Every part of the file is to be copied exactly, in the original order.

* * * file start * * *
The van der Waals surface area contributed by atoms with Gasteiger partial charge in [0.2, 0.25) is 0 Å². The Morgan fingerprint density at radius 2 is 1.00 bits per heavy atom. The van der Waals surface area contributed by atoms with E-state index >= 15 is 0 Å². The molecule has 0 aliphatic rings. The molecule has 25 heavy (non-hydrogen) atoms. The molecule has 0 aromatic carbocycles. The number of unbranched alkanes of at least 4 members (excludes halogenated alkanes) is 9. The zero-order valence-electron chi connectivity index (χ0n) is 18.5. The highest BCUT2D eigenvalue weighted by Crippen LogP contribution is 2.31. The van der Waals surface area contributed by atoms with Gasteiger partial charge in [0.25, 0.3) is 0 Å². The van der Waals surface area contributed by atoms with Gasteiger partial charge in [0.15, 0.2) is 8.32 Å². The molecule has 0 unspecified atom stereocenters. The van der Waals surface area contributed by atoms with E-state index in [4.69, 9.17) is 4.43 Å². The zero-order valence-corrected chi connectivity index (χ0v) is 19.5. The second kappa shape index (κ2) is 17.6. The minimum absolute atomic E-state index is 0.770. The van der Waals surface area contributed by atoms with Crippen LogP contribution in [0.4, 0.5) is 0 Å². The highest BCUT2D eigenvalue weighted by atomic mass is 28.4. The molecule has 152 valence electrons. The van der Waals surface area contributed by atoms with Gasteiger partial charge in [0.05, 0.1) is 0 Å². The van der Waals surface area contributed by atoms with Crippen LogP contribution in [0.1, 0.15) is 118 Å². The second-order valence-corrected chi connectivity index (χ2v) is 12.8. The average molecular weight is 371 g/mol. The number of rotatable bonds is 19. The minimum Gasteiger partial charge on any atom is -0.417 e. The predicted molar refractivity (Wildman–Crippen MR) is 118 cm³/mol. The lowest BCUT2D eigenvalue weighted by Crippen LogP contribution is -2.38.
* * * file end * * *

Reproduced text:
The van der Waals surface area contributed by atoms with Gasteiger partial charge in [0.2, 0.25) is 0 Å². The Morgan fingerprint density at radius 2 is 1.00 bits per heavy atom. The van der Waals surface area contributed by atoms with E-state index >= 15 is 0 Å². The molecule has 0 aliphatic rings. The molecule has 25 heavy (non-hydrogen) atoms. The molecule has 0 aromatic carbocycles. The number of unbranched alkanes of at least 4 members (excludes halogenated alkanes) is 9. The zero-order valence-electron chi connectivity index (χ0n) is 18.5. The highest BCUT2D eigenvalue weighted by Crippen LogP contribution is 2.31. The van der Waals surface area contributed by atoms with Gasteiger partial charge in [0.25, 0.3) is 0 Å². The van der Waals surface area contributed by atoms with Gasteiger partial charge in [0.15, 0.2) is 8.32 Å². The molecule has 0 unspecified atom stereocenters. The van der Waals surface area contributed by atoms with E-state index in [4.69, 9.17) is 4.43 Å². The zero-order valence-corrected chi connectivity index (χ0v) is 19.5. The second kappa shape index (κ2) is 17.6. The minimum absolute atomic E-state index is 0.770. The van der Waals surface area contributed by atoms with Crippen LogP contribution in [0.4, 0.5) is 0 Å². The highest BCUT2D eigenvalue weighted by atomic mass is 28.4. The molecule has 152 valence electrons. The van der Waals surface area contributed by atoms with Gasteiger partial charge in [0.05, 0.1) is 0 Å². The van der Waals surface area contributed by atoms with Crippen LogP contribution in [0.1, 0.15) is 118 Å². The second-order valence-corrected chi connectivity index (χ2v) is 12.8. The average molecular weight is 371 g/mol. The number of rotatable bonds is 19. The minimum Gasteiger partial charge on any atom is -0.417 e. The predicted molar refractivity (Wildman–Crippen MR) is 118 cm³/mol. The lowest BCUT2D eigenvalue weighted by Crippen LogP contribution is -2.38.